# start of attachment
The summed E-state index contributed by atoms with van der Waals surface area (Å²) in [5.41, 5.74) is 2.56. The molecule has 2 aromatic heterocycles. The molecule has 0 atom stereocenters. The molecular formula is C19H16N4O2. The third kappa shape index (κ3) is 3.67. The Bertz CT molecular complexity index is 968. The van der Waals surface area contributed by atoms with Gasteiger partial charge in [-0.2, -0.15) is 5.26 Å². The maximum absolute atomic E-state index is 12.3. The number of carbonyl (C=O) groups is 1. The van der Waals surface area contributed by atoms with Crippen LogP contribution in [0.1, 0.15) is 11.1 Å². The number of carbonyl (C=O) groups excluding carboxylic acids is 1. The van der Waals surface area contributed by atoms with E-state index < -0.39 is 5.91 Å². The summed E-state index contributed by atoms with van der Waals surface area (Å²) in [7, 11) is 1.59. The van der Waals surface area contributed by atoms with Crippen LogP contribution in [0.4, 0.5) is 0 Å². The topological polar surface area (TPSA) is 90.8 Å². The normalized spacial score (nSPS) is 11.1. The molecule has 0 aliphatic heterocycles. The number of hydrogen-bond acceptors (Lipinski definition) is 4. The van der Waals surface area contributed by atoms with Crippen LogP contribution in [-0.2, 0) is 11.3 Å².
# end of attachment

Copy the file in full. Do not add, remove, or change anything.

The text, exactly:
The summed E-state index contributed by atoms with van der Waals surface area (Å²) in [5.41, 5.74) is 2.56. The molecule has 2 aromatic heterocycles. The molecule has 0 atom stereocenters. The molecular formula is C19H16N4O2. The third kappa shape index (κ3) is 3.67. The Bertz CT molecular complexity index is 968. The van der Waals surface area contributed by atoms with Gasteiger partial charge in [-0.2, -0.15) is 5.26 Å². The maximum absolute atomic E-state index is 12.3. The number of carbonyl (C=O) groups is 1. The van der Waals surface area contributed by atoms with Crippen LogP contribution in [0.1, 0.15) is 11.1 Å². The number of carbonyl (C=O) groups excluding carboxylic acids is 1. The van der Waals surface area contributed by atoms with E-state index < -0.39 is 5.91 Å². The summed E-state index contributed by atoms with van der Waals surface area (Å²) in [7, 11) is 1.59. The van der Waals surface area contributed by atoms with Crippen LogP contribution in [0.4, 0.5) is 0 Å². The topological polar surface area (TPSA) is 90.8 Å². The normalized spacial score (nSPS) is 11.1. The molecule has 0 aliphatic heterocycles. The number of hydrogen-bond acceptors (Lipinski definition) is 4. The van der Waals surface area contributed by atoms with Crippen LogP contribution in [-0.2, 0) is 11.3 Å².